this on a project that I just completed with
my seven-year-old son. And the book publisher,
Abrams, they reached out to me last year about creating
a really different kind of activity book set for
parents and kids to do together. And so my son saw me
working on this at home and he was really interested
in what I was doing, so I kind of let him
in on the process. First, he started brainstorming
and doing little sketches with me, then he made a bunch
of suggestions and edits. It’s kind of humbling
because he’s always right about the stuff
he was criticizing, but most importantly, he
tested out all the activities to make sure they
were fun for kids. And it helped tremendously
to see this project through his eyes, and the
book turned out so much better because he was a part of it. And I’m going to share
just a few of the spreads. This is an
introduction page that explains how my son and I worked
together like “Mad Lib” style. And what I love
about this project is that there’s one book for
a parent and one for a child, and the idea is that you’re
being creative and playing together side by side
instead of like me just handing my kid a book and
being like, go and do this, so it’s really cool. It involves drawing, writing,
learning a lot about each other through fun activities, like
a “This or That Quiz,” where you can learn about each other,
chocolate or gummies, sushi or pizza– all very, very
important questions to ask each other, or a
space to share secret fears. My son was surprised to learn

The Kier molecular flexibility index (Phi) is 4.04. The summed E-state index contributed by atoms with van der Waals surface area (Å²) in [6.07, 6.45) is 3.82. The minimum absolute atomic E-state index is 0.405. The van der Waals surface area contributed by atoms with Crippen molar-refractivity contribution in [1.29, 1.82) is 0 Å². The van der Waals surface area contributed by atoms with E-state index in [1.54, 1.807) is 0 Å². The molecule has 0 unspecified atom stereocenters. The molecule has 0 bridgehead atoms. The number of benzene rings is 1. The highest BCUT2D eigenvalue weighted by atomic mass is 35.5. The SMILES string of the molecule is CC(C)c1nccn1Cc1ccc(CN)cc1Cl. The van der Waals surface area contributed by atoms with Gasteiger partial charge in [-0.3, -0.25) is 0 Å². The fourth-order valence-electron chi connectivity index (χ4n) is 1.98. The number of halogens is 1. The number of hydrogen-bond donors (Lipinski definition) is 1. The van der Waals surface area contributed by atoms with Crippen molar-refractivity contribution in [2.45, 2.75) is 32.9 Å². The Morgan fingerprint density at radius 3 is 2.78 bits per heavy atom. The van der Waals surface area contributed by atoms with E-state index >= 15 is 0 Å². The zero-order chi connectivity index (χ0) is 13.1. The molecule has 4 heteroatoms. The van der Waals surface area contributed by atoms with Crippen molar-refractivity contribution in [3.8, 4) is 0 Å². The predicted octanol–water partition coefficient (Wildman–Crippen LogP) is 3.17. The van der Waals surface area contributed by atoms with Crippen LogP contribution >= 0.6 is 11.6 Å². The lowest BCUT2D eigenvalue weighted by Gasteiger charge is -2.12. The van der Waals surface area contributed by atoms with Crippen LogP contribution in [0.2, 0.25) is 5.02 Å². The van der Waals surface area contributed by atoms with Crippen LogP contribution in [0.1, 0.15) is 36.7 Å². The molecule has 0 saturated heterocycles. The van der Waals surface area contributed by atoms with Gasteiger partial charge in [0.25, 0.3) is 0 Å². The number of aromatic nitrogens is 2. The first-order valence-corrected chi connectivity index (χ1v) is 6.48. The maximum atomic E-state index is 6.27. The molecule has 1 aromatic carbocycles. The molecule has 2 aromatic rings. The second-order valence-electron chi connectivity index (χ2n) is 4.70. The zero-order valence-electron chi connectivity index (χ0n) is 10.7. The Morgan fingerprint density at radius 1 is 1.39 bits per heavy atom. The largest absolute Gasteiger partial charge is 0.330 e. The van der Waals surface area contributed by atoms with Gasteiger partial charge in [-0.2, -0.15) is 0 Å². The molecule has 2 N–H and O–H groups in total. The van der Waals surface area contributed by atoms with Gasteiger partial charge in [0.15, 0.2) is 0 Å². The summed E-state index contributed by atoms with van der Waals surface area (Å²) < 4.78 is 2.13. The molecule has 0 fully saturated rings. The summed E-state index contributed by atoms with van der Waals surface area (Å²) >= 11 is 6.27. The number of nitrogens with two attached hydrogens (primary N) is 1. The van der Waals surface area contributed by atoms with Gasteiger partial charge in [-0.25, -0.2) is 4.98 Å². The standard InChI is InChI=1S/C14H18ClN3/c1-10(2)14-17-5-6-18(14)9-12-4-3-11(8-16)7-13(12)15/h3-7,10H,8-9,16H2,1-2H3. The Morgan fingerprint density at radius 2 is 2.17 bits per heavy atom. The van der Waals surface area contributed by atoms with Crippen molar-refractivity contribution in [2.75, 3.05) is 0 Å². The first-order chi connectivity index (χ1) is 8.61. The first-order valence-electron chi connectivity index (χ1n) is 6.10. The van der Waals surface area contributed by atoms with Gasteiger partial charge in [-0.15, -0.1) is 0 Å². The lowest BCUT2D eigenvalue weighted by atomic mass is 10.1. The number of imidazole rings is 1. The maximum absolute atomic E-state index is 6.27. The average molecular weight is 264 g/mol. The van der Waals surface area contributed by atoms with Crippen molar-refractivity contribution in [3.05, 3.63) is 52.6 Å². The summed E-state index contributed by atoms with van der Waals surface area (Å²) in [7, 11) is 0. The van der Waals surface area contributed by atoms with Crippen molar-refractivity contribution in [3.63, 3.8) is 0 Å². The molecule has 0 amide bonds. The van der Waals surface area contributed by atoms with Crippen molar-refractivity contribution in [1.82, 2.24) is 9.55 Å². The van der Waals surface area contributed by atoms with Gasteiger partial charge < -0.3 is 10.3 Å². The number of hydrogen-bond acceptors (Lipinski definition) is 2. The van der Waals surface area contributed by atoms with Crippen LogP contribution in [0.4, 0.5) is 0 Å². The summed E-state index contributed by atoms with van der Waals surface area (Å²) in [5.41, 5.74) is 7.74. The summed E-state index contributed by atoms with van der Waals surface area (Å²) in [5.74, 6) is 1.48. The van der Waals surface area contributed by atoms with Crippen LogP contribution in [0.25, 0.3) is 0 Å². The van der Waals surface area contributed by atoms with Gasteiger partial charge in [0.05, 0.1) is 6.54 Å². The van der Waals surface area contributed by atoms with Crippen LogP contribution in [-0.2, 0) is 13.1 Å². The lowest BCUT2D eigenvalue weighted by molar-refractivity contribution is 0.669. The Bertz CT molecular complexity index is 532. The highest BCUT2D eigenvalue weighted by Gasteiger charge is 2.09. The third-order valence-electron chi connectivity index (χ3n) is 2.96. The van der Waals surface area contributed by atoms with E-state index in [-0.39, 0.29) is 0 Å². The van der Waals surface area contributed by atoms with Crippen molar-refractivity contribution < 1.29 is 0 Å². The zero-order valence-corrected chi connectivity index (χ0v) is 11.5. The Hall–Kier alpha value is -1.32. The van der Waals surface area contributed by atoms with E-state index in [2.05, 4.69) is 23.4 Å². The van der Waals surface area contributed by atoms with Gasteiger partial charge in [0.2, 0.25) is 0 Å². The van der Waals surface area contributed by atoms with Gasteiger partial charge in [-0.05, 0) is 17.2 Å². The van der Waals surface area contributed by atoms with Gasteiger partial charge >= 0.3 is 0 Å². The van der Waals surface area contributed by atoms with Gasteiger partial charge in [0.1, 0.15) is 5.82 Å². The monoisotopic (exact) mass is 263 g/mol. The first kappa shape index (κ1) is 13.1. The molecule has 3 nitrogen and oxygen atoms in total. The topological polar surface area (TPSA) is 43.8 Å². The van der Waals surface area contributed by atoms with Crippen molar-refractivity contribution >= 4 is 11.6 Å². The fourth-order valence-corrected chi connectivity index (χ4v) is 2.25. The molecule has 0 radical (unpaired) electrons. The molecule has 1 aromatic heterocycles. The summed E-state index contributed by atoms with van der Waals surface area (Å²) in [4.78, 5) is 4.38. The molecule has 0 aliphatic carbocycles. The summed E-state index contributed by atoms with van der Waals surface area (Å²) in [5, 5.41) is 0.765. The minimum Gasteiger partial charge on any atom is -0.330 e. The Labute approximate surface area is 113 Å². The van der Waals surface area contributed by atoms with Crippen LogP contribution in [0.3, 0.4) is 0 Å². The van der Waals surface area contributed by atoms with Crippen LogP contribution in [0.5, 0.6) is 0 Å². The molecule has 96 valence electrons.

what some of those are for me. A page to remind the other
person why they’re so loved or to reflect on the
things that we’re good at and the things that
we’d like to do better. And here’s a first
look at the covers that– you guys are
the first to see these. It just put out on preorder
and it comes out in February, so I hope you’ll get a
chance to check it out or to share it with your child. It’s a project that’s
really near to my heart. Now, this is another
project that’s special to me where kids took the
lead and this book was written and
illustrated entirely by my son’s second-grade class. I just helped to put it together
to raise money for his school. So 32 seven year
olds, they were told to let their
imaginations run wild and to create any
invention they would like to see in the future. And I think you’ll be
blown away, like I was, by their creativity, their
ingenuity, and their heart. They thought of solutions
for real-world problems, like how to generate electricity
by using bouncy houses. It’s so obvious. Why did we not think of this? Putting ants to work to
bounce up and down to juice up your laptop, or fantastical
ideas of the future like designs for flying
cars or a pill to make you live forever so you can
celebrate your birthday to infinity. Devices that help
make life easier. The Tydier is a robot
that cleans your room when your mom is on your case, or a
solution for the most difficult question in the morning– what am I going to wear? This machine will help you. Some of their inventions,
they touched my heart, like this money machine
for those less fortunate, so the homeless can
insert one penny and get $100 back to buy
the things they need. [LAUGHTER] A device that senses
evil in the world and transforms it to
good with one zap. A garden where imagination
grows, so anyone who’s lacking in creativity
or joy is free to come and take as much as they need. I honestly think
Google should just give every one of these kids a job. [LAUGHTER] So now this last point, it ties
all these different aspects of play together and it’s a
final encouragement for us as designers to keep making
work that invites play. It can be something
really small, like a toy for a
child that leaves room for their
imagination, or it can be a project that invites
play on a much bigger scale. Last year, I worked on “Color
Factory” in New York City, and it was a 20,000
square foot collaborative, interactive exhibit
that encompassed all of these elements of play